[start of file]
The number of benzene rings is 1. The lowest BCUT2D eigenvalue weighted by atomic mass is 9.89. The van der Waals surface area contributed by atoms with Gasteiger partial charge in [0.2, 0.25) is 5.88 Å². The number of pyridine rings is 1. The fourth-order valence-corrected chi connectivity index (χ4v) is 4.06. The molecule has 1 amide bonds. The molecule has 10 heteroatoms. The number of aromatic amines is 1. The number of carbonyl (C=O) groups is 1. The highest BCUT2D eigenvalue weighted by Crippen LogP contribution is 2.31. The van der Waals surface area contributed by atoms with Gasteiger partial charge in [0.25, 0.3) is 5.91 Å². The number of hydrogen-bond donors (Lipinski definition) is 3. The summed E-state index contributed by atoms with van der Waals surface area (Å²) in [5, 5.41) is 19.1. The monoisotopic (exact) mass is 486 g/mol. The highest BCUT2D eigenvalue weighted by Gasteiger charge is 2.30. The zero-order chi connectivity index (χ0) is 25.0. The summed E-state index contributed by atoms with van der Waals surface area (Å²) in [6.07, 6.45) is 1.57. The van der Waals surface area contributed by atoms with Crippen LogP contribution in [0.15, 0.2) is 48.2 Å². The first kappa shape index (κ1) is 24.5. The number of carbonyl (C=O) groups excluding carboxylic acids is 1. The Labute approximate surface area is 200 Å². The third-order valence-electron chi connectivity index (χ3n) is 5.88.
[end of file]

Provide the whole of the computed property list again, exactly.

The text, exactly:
The number of benzene rings is 1. The lowest BCUT2D eigenvalue weighted by atomic mass is 9.89. The van der Waals surface area contributed by atoms with Gasteiger partial charge in [0.2, 0.25) is 5.88 Å². The number of pyridine rings is 1. The fourth-order valence-corrected chi connectivity index (χ4v) is 4.06. The molecule has 1 amide bonds. The molecule has 10 heteroatoms. The number of aromatic amines is 1. The number of carbonyl (C=O) groups is 1. The highest BCUT2D eigenvalue weighted by Crippen LogP contribution is 2.31. The van der Waals surface area contributed by atoms with Gasteiger partial charge in [0.25, 0.3) is 5.91 Å². The number of hydrogen-bond donors (Lipinski definition) is 3. The summed E-state index contributed by atoms with van der Waals surface area (Å²) in [5, 5.41) is 19.1. The monoisotopic (exact) mass is 486 g/mol. The highest BCUT2D eigenvalue weighted by Gasteiger charge is 2.30. The zero-order chi connectivity index (χ0) is 25.0. The summed E-state index contributed by atoms with van der Waals surface area (Å²) in [6.07, 6.45) is 1.57. The van der Waals surface area contributed by atoms with Crippen LogP contribution in [0.15, 0.2) is 48.2 Å². The first kappa shape index (κ1) is 24.5. The number of carbonyl (C=O) groups excluding carboxylic acids is 1. The Labute approximate surface area is 200 Å². The third-order valence-electron chi connectivity index (χ3n) is 5.88.